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kmalloc_array(9) [centos man page]

KMALLOC_ARRAY(9)					    Memory Management in Linux						  KMALLOC_ARRAY(9)

kmalloc_array - allocate memory for an array. SYNOPSIS
void * kmalloc_array(size_t n, size_t size, gfp_t flags); ARGUMENTS
n number of elements. size element size. flags the type of memory to allocate. DESCRIPTION
The flags argument may be one of: GFP_USER - Allocate memory on behalf of user. May sleep. GFP_KERNEL - Allocate normal kernel ram. May sleep. GFP_ATOMIC - Allocation will not sleep. May use emergency pools. For example, use this inside interrupt handlers. GFP_HIGHUSER - Allocate pages from high memory. GFP_NOIO - Do not do any I/O at all while trying to get memory. GFP_NOFS - Do not make any fs calls while trying to get memory. GFP_NOWAIT - Allocation will not sleep. __GFP_THISNODE - Allocate node-local memory only. GFP_DMA - Allocation suitable for DMA. Should only be used for kmalloc caches. Otherwise, use a slab created with SLAB_DMA. Also it is possible to set different flags by OR'ing in one or more of the following additional flags: __GFP_COLD - Request cache-cold pages instead of trying to return cache-warm pages. __GFP_HIGH - This allocation has high priority and may use emergency pools. __GFP_NOFAIL - Indicate that this allocation is in no way allowed to fail (think twice before using). __GFP_NORETRY - If memory is not immediately available, then give up at once. __GFP_NOWARN - If allocation fails, don't issue any warnings. __GFP_REPEAT - If allocation fails initially, try once more before failing. There are other flags available as well, but these are not intended for general use, and so are not documented here. For a full list of potential flags, always refer to linux/gfp.h. COPYRIGHT
Kernel Hackers Manual 3.10 June 2014 KMALLOC_ARRAY(9)

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kmem_alloc(9F)						   Kernel Functions for Drivers 					    kmem_alloc(9F)

kmem_alloc, kmem_zalloc, kmem_free - allocate kernel memory SYNOPSIS
#include <sys/types.h> #include <sys/kmem.h> void *kmem_alloc(size_t size, int flag); void *kmem_zalloc(size_t size, int flag); void kmem_free(void*buf, size_t size); INTERFACE LEVEL
Architecture independent level 1 (DDI/DKI). PARAMETERS
size Number of bytes to allocate. flag Determines whether caller can sleep for memory. Possible flags are KM_SLEEP to allow sleeping until memory is available, or KM_NOSLEEP to return NULL immediately if memory is not available. buf Pointer to allocated memory. DESCRIPTION
kmem_alloc() allocates size bytes of kernel memory and returns a pointer to the allocated memory. The allocated memory is at least double- word aligned, so it can hold any C data structure. No greater alignment can be assumed. flag determines whether the caller can sleep for memory. KM_SLEEP allocations may sleep but are guaranteed to succeed. KM_NOSLEEP allocations are guaranteed not to sleep but may fail (return NULL) if no memory is currently available. The initial contents of memory allocated using kmem_alloc() are random garbage. kmem_zalloc() is like kmem_alloc() but returns zero-filled memory. kmem_free() frees previously allocated kernel memory. The buffer address and size must exactly match the original allocation. Memory can- not be returned piecemeal. RETURN VALUES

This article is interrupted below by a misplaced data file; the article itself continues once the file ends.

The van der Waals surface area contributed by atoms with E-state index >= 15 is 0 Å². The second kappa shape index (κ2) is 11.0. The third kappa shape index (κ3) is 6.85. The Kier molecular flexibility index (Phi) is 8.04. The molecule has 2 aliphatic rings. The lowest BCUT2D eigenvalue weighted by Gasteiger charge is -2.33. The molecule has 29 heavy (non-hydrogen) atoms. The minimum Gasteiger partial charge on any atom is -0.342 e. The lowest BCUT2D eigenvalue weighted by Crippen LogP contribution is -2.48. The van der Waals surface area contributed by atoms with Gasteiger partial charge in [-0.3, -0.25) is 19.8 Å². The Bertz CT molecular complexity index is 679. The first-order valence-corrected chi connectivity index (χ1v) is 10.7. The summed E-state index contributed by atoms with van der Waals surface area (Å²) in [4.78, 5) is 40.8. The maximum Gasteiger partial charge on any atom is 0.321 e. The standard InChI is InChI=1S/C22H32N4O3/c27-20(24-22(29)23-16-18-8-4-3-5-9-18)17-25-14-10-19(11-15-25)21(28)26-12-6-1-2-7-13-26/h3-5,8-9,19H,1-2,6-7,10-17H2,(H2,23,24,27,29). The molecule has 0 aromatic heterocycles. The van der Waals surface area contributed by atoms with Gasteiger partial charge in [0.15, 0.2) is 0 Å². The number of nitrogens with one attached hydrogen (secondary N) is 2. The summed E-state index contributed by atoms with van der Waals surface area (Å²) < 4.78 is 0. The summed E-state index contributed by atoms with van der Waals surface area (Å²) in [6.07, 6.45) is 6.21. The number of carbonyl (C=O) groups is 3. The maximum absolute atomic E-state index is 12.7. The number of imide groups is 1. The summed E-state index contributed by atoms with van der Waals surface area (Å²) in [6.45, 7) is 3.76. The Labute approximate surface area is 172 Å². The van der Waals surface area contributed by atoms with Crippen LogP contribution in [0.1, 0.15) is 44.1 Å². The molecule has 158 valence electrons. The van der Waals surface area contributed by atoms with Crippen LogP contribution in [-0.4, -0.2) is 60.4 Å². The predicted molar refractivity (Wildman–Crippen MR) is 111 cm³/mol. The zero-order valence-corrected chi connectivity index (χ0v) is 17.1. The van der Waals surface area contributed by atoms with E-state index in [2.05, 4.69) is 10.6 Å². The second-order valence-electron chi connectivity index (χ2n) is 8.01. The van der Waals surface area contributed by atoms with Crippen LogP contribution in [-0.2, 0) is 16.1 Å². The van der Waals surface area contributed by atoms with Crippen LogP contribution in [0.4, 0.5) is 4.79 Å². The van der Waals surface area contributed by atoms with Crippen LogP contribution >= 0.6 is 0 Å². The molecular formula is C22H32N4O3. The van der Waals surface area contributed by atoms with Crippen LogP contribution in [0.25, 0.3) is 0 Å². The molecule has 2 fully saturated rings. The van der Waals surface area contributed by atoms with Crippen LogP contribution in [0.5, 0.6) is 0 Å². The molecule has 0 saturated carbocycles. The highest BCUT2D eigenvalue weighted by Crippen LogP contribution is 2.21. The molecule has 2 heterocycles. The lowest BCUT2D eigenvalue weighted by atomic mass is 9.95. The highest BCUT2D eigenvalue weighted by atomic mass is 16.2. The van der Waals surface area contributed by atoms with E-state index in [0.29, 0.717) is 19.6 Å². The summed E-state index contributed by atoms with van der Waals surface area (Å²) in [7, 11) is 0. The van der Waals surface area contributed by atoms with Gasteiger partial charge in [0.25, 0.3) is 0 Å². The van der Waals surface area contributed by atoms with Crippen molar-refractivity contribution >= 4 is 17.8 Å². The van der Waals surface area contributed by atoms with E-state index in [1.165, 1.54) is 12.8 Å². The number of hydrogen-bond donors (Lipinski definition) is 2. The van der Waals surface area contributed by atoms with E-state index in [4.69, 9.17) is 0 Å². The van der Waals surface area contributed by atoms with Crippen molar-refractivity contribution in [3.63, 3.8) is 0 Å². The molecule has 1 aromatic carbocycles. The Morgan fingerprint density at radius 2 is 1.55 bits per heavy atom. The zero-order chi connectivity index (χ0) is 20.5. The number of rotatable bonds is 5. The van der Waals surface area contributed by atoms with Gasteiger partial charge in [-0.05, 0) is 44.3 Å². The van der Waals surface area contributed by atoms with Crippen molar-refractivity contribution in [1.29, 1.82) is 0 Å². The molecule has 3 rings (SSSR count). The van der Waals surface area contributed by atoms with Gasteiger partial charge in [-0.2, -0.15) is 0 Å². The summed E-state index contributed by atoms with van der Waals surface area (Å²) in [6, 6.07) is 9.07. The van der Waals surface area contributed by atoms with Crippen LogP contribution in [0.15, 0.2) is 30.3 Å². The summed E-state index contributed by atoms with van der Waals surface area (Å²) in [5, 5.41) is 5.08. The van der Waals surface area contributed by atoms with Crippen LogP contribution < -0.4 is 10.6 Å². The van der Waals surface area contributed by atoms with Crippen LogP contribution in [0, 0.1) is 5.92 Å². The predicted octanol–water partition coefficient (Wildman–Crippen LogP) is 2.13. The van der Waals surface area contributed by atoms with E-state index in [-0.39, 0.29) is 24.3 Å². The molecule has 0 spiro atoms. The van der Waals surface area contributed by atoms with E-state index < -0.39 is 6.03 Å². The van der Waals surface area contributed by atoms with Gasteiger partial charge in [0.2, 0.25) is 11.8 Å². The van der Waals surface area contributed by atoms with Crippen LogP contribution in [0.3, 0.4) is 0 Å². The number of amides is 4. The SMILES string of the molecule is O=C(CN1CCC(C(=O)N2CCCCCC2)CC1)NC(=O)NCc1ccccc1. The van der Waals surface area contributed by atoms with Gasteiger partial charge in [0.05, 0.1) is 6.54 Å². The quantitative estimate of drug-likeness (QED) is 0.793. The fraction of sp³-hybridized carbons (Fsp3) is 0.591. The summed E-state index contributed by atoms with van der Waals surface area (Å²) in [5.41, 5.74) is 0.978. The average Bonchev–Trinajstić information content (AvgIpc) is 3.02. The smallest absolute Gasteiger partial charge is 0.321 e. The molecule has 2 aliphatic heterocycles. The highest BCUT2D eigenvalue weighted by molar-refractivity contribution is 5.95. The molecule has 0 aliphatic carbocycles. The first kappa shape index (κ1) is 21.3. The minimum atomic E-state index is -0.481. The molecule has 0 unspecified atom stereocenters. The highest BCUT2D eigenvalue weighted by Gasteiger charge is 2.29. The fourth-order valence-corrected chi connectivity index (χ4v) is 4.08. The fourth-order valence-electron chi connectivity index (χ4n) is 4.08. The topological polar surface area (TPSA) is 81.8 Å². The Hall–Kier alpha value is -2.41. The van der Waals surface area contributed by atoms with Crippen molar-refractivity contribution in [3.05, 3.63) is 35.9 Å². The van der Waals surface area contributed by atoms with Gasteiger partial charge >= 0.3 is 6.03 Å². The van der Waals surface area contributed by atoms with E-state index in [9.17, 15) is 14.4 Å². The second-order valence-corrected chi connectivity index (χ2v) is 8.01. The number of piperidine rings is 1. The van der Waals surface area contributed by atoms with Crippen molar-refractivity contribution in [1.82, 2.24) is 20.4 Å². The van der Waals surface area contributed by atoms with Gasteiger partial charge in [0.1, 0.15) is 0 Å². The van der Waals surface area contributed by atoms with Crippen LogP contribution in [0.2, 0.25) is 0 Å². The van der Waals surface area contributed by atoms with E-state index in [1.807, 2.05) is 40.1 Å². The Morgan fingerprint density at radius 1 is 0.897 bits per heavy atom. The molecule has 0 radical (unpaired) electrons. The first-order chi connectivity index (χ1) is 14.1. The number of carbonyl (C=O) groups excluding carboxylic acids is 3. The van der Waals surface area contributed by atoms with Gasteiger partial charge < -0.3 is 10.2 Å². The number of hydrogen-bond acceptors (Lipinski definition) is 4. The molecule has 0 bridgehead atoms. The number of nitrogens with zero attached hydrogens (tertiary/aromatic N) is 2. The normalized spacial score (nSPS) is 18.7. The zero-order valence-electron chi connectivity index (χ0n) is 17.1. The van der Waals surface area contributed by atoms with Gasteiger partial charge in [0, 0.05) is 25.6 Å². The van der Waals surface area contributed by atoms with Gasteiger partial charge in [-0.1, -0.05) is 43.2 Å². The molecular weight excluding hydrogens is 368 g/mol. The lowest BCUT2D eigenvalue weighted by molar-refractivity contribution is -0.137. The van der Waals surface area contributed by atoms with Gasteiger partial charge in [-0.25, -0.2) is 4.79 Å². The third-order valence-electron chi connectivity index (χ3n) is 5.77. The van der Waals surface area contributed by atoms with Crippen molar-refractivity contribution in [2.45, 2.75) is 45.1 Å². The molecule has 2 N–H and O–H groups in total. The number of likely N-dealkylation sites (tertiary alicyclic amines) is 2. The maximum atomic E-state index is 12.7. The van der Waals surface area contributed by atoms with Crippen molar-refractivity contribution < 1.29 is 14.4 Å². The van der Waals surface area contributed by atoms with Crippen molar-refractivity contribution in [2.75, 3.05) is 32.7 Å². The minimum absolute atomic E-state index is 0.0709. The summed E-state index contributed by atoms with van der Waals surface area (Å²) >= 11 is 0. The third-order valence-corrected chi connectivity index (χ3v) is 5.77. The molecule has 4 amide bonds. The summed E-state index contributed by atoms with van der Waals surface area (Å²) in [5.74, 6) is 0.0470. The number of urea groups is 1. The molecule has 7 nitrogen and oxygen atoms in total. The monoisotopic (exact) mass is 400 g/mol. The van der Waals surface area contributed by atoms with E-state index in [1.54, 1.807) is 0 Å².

If successful, kmem_alloc() and kmem_zalloc() return a pointer to the allocated memory. If KM_NOSLEEP is set and memory cannot be allo- cated without sleeping, kmem_alloc() and kmem_zalloc() return NULL. CONTEXT
kmem_alloc() and kmem_zalloc() can be called from interrupt context only if the KM_NOSLEEP flag is set. They can be called from user con- text with any valid flag. kmem_free() can be called from user or interrupt context. SEE ALSO
copyout(9F), freerbuf(9F), getrbuf(9F) Writing Device Drivers WARNINGS
Memory allocated using kmem_alloc() is not paged. Available memory is therefore limited by the total physical memory on the system. It is also limited by the available kernel virtual address space, which is often the more restrictive constraint on large-memory configurations. Excessive use of kernel memory is likely to affect overall system performance. Overcommitment of kernel memory will cause the system to hang or panic. Misuse of the kernel memory allocator, such as writing past the end of a buffer, using a buffer after freeing it, freeing a buffer twice, or freeing a null or invalid pointer, will corrupt the kernel heap and may cause the system to corrupt data or panic. The initial contents of memory allocated using kmem_alloc() are random garbage. This random garbage may include secure kernel data. There- fore, uninitialized kernel memory should be handled carefully. For example, never copyout(9F) a potentially uninitialized buffer. NOTES
kmem_alloc(0, flag) always returns NULL. kmem_free(NULL, 0) is legal. SunOS 5.10 24 Mar 2003 kmem_alloc(9F)
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